Protesters and others hoping to display signs on county property need to look elsewhere.
During a specially called meeting Friday morning, Sept. 4, members of the Cooke County Commissioners’ Court unanimously approved a policy regulating sign, symbols, structures, contrivances or devices on county property. The vote came after commissioners talked in closed session for a little more than an hour in the Commissioners’ Courtroom at the Cooke County Courthouse, 101 S. Dixon St.
According to the order, which is effective immediately, “a person or persons may not cause or authorize any signs, symbols, structures, contrivances or devices to be placed, installed, affixed or maintained on or over county property including the placement or installation of any signs, structures, contrivances, devices used for commercial or noncommercial purposes, except for items approved by the commissioners’ court.”
The order states that signs, symbols, structures, contrivances or devices are described as any banner, flag, poster or advertising display constructed of paper, cloth, plastic sheet, cardboard, plywood or other like material that appears to be intended to be displayed for a period of time.
Cooke County Judge Jason Brinkley said Friday after the vote that the county has “had some internal conversations about needing to formalize a policy, but the events of this past weekend and the call for a special election for later this month prompted the action today [Friday].”
PRO Gainesville brought a display with nooses to its Sunday, Aug. 30, protest.
The Gainesville-based activist group has been calling since June for the removal of the Confederate Soldiers and Sailors Monument that stands on the northeast corner of the Cooke County Courthouse. Last month, members of the commissioners’ court voted 4-1 to keep the statue where it is. Brinkley voted against. He wanted to have a nonbinding referendum placed on the Nov. 3 ballot.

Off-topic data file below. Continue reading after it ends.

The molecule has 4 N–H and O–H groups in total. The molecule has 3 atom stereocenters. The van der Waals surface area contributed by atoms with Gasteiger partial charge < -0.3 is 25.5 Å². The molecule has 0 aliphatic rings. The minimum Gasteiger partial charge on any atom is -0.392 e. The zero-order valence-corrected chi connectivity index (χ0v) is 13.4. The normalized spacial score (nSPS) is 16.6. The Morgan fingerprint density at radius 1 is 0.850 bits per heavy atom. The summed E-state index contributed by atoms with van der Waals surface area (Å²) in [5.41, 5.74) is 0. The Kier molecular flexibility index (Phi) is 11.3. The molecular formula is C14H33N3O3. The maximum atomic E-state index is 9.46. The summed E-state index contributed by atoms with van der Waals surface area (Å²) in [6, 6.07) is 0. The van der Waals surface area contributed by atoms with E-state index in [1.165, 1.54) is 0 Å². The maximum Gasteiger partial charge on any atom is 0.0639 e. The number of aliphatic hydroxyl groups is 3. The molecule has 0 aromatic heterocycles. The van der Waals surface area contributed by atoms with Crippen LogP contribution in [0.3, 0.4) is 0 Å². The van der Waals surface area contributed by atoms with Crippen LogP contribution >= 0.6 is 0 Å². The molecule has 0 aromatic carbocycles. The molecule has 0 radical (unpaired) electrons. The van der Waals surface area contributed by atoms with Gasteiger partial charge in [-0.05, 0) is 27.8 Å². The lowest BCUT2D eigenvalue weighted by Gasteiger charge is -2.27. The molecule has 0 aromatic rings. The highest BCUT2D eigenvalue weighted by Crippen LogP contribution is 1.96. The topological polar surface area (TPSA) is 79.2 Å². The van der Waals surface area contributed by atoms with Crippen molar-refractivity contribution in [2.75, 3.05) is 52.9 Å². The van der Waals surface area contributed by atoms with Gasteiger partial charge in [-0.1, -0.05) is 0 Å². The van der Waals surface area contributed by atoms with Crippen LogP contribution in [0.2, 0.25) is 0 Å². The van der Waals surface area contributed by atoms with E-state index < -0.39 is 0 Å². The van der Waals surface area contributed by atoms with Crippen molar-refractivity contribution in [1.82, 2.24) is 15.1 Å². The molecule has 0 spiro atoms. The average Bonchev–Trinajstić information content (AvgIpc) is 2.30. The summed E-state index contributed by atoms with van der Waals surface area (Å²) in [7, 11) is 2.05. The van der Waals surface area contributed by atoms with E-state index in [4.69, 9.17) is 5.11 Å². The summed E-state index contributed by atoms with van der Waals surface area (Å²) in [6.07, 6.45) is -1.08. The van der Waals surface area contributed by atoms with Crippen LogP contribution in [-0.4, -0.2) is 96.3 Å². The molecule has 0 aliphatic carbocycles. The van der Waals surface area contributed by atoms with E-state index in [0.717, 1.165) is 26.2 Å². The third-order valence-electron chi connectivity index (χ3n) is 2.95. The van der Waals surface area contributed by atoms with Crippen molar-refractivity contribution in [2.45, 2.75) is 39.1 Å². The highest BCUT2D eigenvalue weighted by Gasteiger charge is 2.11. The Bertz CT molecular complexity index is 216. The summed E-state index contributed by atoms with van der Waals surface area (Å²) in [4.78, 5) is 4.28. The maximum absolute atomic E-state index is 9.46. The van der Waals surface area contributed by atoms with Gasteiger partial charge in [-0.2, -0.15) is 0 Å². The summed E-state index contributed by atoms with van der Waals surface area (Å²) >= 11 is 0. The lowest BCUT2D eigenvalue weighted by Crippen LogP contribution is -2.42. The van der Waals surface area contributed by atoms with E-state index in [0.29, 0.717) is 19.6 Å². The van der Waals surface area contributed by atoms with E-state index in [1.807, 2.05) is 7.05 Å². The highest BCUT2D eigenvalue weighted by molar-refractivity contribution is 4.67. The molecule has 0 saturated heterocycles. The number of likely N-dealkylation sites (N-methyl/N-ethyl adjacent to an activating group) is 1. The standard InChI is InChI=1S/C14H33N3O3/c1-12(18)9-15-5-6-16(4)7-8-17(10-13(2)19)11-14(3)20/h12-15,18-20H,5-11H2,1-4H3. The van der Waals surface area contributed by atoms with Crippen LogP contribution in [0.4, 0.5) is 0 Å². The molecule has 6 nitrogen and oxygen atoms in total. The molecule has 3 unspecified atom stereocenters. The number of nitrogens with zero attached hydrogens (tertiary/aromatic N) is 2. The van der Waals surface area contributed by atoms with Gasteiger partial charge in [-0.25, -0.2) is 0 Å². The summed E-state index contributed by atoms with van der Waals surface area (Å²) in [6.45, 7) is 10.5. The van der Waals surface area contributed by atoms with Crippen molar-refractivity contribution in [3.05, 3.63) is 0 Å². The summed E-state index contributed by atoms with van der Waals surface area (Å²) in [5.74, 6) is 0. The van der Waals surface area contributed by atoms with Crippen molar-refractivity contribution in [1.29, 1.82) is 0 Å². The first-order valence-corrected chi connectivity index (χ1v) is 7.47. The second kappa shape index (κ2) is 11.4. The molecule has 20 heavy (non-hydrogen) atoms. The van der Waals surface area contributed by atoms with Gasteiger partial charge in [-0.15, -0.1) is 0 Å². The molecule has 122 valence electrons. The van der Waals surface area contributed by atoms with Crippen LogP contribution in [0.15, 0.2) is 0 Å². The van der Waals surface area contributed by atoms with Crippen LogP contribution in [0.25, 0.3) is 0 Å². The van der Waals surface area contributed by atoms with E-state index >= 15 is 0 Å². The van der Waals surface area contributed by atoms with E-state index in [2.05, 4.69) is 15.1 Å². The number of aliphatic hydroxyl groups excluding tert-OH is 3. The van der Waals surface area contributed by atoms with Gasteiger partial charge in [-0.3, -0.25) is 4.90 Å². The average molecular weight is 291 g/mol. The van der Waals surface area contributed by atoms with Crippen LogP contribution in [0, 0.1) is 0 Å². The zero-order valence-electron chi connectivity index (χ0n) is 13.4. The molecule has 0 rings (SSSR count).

The special election Brinkley refers to was called by Gov. Greg Abbott to fill Sen. Pat Fallon’s Texas Senate District 30 seat. Fallon, R-Prosper, received the Republican nomination for the 4th Congressional District in the U.S. House of Representatives last month, which leaves his current state seat open. Six candidates are signed up for the Sept. 29 special election, including Muenster’s own Drew Springer, a republican state representative.
Friday’s approved order is “applicable to all county property including county property used as a polling place on election days, except as follows: a. All legal ‘electioneering’ pursuant to Texas Election Code § 6 1.003 is all owed on county property used as a polling place beyond the prohibited distance to the polling place, including one sign per candidate or endorsement position, promoting candidates or ballot positions that may be displayed, waved and distributed, but said signs may not be installed on or over county property by stakes in the ground, nails, tape or any other method intended to affix the sign to county property,” the order states.
Brinkley said the order was needed because the county has seen an increase in the number of displays and signs being placed on county property in the past few months.
“Historically, individuals and organizations have asked commissioners’ court for permission before making such placements; however, we never had a formal policy regarding the issue,” Brinkley said. “With upcoming elections and continued weekend demonstrations, the lack of a policy has caused and is causing confusion as well as potential harm to county property.”
He said his office has not received any formal request to place anything on county property since the demonstrations began.
Brinkley said the new order allows the county the ability to “properly protect taxpayer property” while still allowing individuals and organizations to exercise their First Amendment rights.
Any signs, symbols, structures, contrivances or devices improperly placed on county property under the order will be considered abandoned and will be removed by county officials, the policy states.